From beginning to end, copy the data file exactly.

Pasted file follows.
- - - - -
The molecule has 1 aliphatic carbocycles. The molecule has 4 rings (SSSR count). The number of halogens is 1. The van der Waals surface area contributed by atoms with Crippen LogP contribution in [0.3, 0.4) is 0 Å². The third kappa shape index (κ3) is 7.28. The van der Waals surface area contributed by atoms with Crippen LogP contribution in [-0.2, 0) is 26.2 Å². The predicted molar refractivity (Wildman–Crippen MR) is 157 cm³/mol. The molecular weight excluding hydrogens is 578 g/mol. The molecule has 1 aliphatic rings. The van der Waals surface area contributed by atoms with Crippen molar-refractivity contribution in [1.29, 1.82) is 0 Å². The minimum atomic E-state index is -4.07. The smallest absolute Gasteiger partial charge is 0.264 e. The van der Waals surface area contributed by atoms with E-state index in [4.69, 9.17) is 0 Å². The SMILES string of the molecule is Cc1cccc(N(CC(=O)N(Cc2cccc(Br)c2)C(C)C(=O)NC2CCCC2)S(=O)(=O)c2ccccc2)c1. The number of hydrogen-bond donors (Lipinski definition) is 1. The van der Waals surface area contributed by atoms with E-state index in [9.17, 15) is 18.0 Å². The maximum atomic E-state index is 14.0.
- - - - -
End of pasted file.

The molecule has 1 aliphatic carbocycles. The molecule has 4 rings (SSSR count). The number of halogens is 1. The van der Waals surface area contributed by atoms with Crippen LogP contribution in [0.3, 0.4) is 0 Å². The third kappa shape index (κ3) is 7.28. The van der Waals surface area contributed by atoms with Crippen LogP contribution in [-0.2, 0) is 26.2 Å². The predicted molar refractivity (Wildman–Crippen MR) is 157 cm³/mol. The molecular weight excluding hydrogens is 578 g/mol. The molecule has 1 aliphatic rings. The van der Waals surface area contributed by atoms with Crippen molar-refractivity contribution in [1.29, 1.82) is 0 Å². The minimum atomic E-state index is -4.07. The smallest absolute Gasteiger partial charge is 0.264 e. The van der Waals surface area contributed by atoms with E-state index in [4.69, 9.17) is 0 Å². The SMILES string of the molecule is Cc1cccc(N(CC(=O)N(Cc2cccc(Br)c2)C(C)C(=O)NC2CCCC2)S(=O)(=O)c2ccccc2)c1. The number of hydrogen-bond donors (Lipinski definition) is 1. The van der Waals surface area contributed by atoms with E-state index in [9.17, 15) is 18.0 Å². The maximum atomic E-state index is 14.0.